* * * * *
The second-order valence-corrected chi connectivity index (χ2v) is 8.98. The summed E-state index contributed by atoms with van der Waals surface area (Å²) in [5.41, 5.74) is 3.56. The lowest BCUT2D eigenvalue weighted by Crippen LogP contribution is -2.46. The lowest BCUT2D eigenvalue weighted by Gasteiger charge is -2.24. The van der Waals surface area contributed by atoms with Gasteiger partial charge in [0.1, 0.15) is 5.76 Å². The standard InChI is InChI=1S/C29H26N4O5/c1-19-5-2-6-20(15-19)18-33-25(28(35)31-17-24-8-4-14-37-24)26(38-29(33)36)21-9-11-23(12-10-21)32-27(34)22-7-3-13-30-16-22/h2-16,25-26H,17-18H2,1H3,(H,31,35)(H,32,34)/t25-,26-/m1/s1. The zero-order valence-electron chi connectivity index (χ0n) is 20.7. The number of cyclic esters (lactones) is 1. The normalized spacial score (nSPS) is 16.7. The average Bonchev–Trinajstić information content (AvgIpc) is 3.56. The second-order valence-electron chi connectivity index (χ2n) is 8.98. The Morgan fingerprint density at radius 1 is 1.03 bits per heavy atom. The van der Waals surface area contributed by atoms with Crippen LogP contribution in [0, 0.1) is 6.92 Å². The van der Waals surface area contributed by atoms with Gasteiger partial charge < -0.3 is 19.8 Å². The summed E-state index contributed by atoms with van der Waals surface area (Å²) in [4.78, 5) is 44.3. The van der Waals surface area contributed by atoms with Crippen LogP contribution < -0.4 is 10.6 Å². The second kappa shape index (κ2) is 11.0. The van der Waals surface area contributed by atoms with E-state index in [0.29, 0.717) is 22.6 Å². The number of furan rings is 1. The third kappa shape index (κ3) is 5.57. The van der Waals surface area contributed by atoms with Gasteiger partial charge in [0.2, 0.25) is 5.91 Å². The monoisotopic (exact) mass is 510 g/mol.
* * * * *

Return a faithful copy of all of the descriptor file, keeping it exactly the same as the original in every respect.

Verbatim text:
The second-order valence-corrected chi connectivity index (χ2v) is 8.98. The summed E-state index contributed by atoms with van der Waals surface area (Å²) in [5.41, 5.74) is 3.56. The lowest BCUT2D eigenvalue weighted by Crippen LogP contribution is -2.46. The lowest BCUT2D eigenvalue weighted by Gasteiger charge is -2.24. The van der Waals surface area contributed by atoms with Gasteiger partial charge in [0.1, 0.15) is 5.76 Å². The standard InChI is InChI=1S/C29H26N4O5/c1-19-5-2-6-20(15-19)18-33-25(28(35)31-17-24-8-4-14-37-24)26(38-29(33)36)21-9-11-23(12-10-21)32-27(34)22-7-3-13-30-16-22/h2-16,25-26H,17-18H2,1H3,(H,31,35)(H,32,34)/t25-,26-/m1/s1. The zero-order valence-electron chi connectivity index (χ0n) is 20.7. The number of cyclic esters (lactones) is 1. The normalized spacial score (nSPS) is 16.7. The average Bonchev–Trinajstić information content (AvgIpc) is 3.56. The second-order valence-electron chi connectivity index (χ2n) is 8.98. The Morgan fingerprint density at radius 1 is 1.03 bits per heavy atom. The van der Waals surface area contributed by atoms with Crippen LogP contribution in [0, 0.1) is 6.92 Å². The van der Waals surface area contributed by atoms with Gasteiger partial charge < -0.3 is 19.8 Å². The summed E-state index contributed by atoms with van der Waals surface area (Å²) in [4.78, 5) is 44.3. The van der Waals surface area contributed by atoms with Crippen LogP contribution < -0.4 is 10.6 Å². The second kappa shape index (κ2) is 11.0. The van der Waals surface area contributed by atoms with E-state index in [0.29, 0.717) is 22.6 Å². The number of furan rings is 1. The third kappa shape index (κ3) is 5.57. The van der Waals surface area contributed by atoms with Gasteiger partial charge in [0.2, 0.25) is 5.91 Å². The monoisotopic (exact) mass is 510 g/mol.